Tomi Adeyemi is a Nigerian-American writer and creative writing coach based in San Diego, California. After graduating Harvard University with an honors degree in English literature, she received a fellowship that allowed her to study West African mythology, religion, and culture in Salvador, Brazil. Her first novel is Children of Blood and Bone, and Children of Virtue and Vengence is its sequel. When she's not working on her novels or watching BTS music videos, she can be found blogging and teaching creative writing on her website.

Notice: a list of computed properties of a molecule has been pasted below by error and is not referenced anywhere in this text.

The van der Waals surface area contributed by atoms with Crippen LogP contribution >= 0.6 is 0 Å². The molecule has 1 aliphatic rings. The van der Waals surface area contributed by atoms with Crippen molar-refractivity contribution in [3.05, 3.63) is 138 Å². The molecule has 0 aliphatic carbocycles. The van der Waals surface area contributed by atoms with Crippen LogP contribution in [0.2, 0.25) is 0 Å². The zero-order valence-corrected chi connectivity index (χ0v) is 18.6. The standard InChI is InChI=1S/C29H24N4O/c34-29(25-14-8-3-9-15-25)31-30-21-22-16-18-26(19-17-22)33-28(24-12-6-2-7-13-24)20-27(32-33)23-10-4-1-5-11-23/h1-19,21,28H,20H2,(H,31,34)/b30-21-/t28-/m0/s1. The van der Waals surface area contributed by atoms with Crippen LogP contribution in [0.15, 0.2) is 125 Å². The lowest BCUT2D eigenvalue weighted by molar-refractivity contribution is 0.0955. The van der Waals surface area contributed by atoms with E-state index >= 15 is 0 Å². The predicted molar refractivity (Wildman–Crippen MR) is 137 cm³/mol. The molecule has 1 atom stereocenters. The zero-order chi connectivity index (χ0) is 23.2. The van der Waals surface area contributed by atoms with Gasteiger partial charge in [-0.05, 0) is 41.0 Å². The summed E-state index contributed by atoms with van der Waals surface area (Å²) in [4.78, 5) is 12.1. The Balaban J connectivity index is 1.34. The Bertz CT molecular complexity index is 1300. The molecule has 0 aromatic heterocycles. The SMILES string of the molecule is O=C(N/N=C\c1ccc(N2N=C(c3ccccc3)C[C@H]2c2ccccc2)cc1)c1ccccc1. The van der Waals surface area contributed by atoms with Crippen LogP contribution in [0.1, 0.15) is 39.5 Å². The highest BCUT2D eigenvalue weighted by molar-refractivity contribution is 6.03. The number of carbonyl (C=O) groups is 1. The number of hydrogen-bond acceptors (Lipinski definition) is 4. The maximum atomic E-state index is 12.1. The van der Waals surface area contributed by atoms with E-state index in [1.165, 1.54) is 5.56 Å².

All our bookselling instincts tell us Children of Blood and Bone is a book apart. Posted to YouTube, author Tomi Adeyemi's surge of tearful joy at seeing her debut in the flesh instantly went viral, lending something very real and important to the long journey of her novel finally finding print. This is a tale brimming with courage, injustice, magic and star-crossed love, as young Zelie comes to terms with the extraordinary gifts she has been forced to keep hidden and the revenge that burns in her heart. With sweeping, prescient themes of race and heritage, Children of Blood and Bone is poised to be the breakout YA hit of 2018. -- Waterstones Loves, on <i>Children of Blood and Bone</i> The Harry Potter I should have had. -- MostlyLit Podcast, on <i>Children of Blood and Bone</i> In one of the most highly-anticipated fantasy releases this year, Tomi Adeyemi spins a luxe tale of magic, adventure, and forbidden love. Zelie lives in a world once ruled by magic, but mass-murders decreed by a new king have all but stamped her people out, and she has a narrow window to bring the magic of her lands back to life. Fans of Leigh Bardugo and Game of Thrones will gobble this up. -- Buzzfeed, on <i>Children of Blood and Bone</i> This highly anticipated fantasy novel earned its 23-year-old Nigerian-American author a seven-figure deal. The first instalment of a three-part young adult trilogy, it draws on African myth and folklore and was reportedly inspired by the Black Lives Matters movement. The film rights were snapped up before the book was even published. -- Irish Independent, on <i>Children of Blood and Bone</i> Tomi Adeyemi has created a lush, vibrant world, full of legend and lore, more than enough to sate even the most ravenous fantasy fan. She deserves special commendation for steering away from the creatures so often shoe-horned into fantasy novels, and instead creating her own magical beasts, who fit seamlessly into the narrative. There are swoony moments, shocking moments, terrifying moments, and heartbreaking moments. It's a masterful debut, and one many readers will adore. -- Melinda Salisbury, author <i>Sin Eater's Daughter </i>on <i>Children of Blood and Bone</i> Epic fantasy YA debut of magic and war. -- <i>Guardian, </i>on <i>Children of Blood and Bone</i> Infused with rich mythology of west Africa, Adeyemi's lush world-building and consummate plotting breathes new life into a YA fantasy epic. Themes of oppression and racism resonate all too strongly in today's political climate. The cliffhanger ending may leave some readers reeling but, rest assured, this is first in a trilogy. -- <i>Observer</i>, on <i>Children of Blood and Bone</i> Black Girl Magic indeed! It's no surprise that this epic trilogy opener has already been optioned for film. Full of cinematic action sequences (the most memorable of them set underwater and employing an army of the dead) and creatures worthy of Star Wars (horse-sized 'lionaires' have saber teeth and horns), it storms the boundaries of imagination. Yet it also confronts the conscience. Adeyemi's brutally depicted war between the noble, lighter-skinned kosidans, and the enslaved, darker-skinned majis poses thought-provoking questions about race, class, and authority that hold up a warning mirror to our sharply divided society. -- <i>The New York Times</i>, on <i>Children of Blood and Bone</i>